Novel Antibody Clone for Targeting Multiple Myeloma Cancer Cells
Scientists at Osaka University in Japan have identified an anti–multiple myeloma monoclonal antibody, MMG49, as a new target for treatment of patients with multiple myeloma, according to new research published in Nature Medicine. By searching for cancer-specific monoclonal antibodies and characterizing the recognized antigens, lead author Naoki Hosen, PhD, of the Department of Cancer Stem Cell Biology, Osaka University Graduate School of Medicine, and colleagues may have discovered a new target for managing multiple myeloma.
By screening 10,000 antibody clones, the researchers found MMG49 recognized a subset of integrin β7, a cell-surface receptor that facilitates cell-extracellular matrix adhesion. The team used MMG49 to stain bone marrow cells from patients with multiple myeloma. MMG49 exhibited distinct binding to cancer cells but “negligible” binding to normal leukocytes or noncancer cells in 45 of 51 samples. The researchers then designed a chimeric antigen receptor (CAR) that used fragments of MMG49, which was found to have anti–multiple myeloma effects without damaging normal blood cells.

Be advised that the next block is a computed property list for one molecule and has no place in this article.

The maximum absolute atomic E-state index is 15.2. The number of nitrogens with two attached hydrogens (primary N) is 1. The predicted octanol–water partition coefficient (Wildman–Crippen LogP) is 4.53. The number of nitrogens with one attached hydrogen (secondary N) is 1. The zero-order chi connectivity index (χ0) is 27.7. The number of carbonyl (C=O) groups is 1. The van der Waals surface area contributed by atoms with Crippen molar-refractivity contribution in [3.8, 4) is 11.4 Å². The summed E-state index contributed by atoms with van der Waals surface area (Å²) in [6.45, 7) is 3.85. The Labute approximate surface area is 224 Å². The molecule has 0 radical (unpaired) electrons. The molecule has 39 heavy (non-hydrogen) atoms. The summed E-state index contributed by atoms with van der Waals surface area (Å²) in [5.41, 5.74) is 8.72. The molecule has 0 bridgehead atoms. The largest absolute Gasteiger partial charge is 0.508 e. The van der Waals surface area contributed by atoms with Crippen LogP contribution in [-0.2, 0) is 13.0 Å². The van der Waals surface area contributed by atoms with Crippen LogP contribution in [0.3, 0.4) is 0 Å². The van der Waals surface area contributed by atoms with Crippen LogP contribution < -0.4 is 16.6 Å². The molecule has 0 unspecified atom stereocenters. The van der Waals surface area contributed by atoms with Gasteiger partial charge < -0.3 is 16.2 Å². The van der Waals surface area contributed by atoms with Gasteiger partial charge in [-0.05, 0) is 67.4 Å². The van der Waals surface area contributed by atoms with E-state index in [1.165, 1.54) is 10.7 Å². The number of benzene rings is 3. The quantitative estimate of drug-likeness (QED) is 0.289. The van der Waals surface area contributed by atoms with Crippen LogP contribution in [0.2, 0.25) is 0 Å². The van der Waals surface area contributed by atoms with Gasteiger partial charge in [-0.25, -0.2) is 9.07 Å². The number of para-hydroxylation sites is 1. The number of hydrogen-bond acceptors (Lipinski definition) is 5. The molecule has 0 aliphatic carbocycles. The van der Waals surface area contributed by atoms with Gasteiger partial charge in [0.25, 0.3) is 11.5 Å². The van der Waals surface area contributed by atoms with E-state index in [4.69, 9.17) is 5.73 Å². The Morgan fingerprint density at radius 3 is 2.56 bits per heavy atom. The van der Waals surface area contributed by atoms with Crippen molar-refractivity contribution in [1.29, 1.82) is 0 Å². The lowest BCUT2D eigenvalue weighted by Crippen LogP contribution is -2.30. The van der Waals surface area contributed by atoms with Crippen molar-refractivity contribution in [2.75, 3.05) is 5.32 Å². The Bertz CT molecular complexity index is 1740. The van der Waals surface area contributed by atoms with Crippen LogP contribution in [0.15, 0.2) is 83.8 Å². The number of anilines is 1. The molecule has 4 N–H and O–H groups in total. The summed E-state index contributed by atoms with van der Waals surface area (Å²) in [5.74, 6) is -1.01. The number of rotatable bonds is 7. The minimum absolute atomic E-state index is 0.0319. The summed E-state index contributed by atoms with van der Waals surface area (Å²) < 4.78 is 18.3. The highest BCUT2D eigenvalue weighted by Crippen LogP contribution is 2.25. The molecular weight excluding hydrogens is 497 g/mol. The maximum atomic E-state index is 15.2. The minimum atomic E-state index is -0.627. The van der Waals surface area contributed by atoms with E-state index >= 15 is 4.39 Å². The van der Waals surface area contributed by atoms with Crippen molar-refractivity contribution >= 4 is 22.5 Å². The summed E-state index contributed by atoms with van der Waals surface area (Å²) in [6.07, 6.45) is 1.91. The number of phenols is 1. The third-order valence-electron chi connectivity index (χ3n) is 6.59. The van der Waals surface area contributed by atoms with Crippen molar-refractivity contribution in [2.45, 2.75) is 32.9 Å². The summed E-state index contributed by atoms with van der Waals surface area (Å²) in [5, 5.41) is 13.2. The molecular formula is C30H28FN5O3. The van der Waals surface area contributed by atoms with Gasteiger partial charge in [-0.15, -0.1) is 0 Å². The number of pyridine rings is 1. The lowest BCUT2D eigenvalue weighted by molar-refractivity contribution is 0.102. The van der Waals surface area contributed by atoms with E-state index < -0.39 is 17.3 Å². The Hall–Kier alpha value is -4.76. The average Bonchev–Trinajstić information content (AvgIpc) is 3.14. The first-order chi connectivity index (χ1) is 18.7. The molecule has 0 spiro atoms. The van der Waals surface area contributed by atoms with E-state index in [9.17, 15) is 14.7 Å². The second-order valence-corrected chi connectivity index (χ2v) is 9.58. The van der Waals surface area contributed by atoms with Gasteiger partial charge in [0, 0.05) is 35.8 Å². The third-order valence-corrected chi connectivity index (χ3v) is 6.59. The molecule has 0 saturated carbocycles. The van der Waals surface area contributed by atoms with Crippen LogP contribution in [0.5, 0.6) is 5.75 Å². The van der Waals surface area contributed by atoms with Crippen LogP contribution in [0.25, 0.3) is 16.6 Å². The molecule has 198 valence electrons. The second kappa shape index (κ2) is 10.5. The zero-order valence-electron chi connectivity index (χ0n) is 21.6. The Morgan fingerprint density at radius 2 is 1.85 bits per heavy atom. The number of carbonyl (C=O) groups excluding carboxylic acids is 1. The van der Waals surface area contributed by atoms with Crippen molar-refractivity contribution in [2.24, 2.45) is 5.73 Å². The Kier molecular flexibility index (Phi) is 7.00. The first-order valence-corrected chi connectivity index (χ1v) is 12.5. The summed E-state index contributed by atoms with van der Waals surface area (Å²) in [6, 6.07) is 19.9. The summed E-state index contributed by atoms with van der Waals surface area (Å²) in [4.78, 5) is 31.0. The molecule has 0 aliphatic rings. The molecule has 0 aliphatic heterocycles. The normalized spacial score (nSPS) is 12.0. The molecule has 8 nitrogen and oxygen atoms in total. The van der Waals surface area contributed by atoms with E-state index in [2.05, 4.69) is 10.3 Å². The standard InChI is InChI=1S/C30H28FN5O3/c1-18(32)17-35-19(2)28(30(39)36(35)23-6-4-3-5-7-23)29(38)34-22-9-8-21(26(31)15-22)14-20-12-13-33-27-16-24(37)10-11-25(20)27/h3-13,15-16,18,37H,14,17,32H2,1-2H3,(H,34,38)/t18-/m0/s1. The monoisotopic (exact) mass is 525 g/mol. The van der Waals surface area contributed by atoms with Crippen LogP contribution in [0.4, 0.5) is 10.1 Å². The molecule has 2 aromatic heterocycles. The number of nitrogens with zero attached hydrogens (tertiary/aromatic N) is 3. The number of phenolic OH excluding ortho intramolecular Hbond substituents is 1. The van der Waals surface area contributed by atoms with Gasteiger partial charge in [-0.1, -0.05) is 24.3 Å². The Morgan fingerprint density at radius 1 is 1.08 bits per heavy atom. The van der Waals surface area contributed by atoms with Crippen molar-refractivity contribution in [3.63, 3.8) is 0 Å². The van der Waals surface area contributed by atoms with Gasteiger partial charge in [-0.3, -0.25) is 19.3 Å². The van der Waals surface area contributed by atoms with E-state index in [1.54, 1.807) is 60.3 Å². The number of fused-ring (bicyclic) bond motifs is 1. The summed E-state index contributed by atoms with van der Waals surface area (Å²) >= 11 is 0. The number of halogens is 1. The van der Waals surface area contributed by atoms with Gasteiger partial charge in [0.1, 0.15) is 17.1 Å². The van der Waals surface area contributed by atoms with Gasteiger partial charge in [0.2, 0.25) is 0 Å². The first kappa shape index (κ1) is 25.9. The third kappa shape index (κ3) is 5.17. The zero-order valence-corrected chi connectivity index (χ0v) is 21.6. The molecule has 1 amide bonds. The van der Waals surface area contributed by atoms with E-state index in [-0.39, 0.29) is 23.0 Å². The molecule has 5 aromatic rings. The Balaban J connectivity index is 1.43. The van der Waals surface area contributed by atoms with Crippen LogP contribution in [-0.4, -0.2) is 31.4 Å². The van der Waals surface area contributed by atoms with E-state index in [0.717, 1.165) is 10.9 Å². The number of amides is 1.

Because MMG49 was hardly detectable in other cell types, including normal integrin β7-positive lymphocytes, the researchers see MMG49 CAR T-cell therapy as a promising type of treatment requiring further investigation.
“We found that the activated integrin β7 serves as a specific target for CAR T-cell therapy against multiple myeloma,” Dr. Hosen told OncoTherapy Network. “It will be tested in a clinical trial in 2 years.”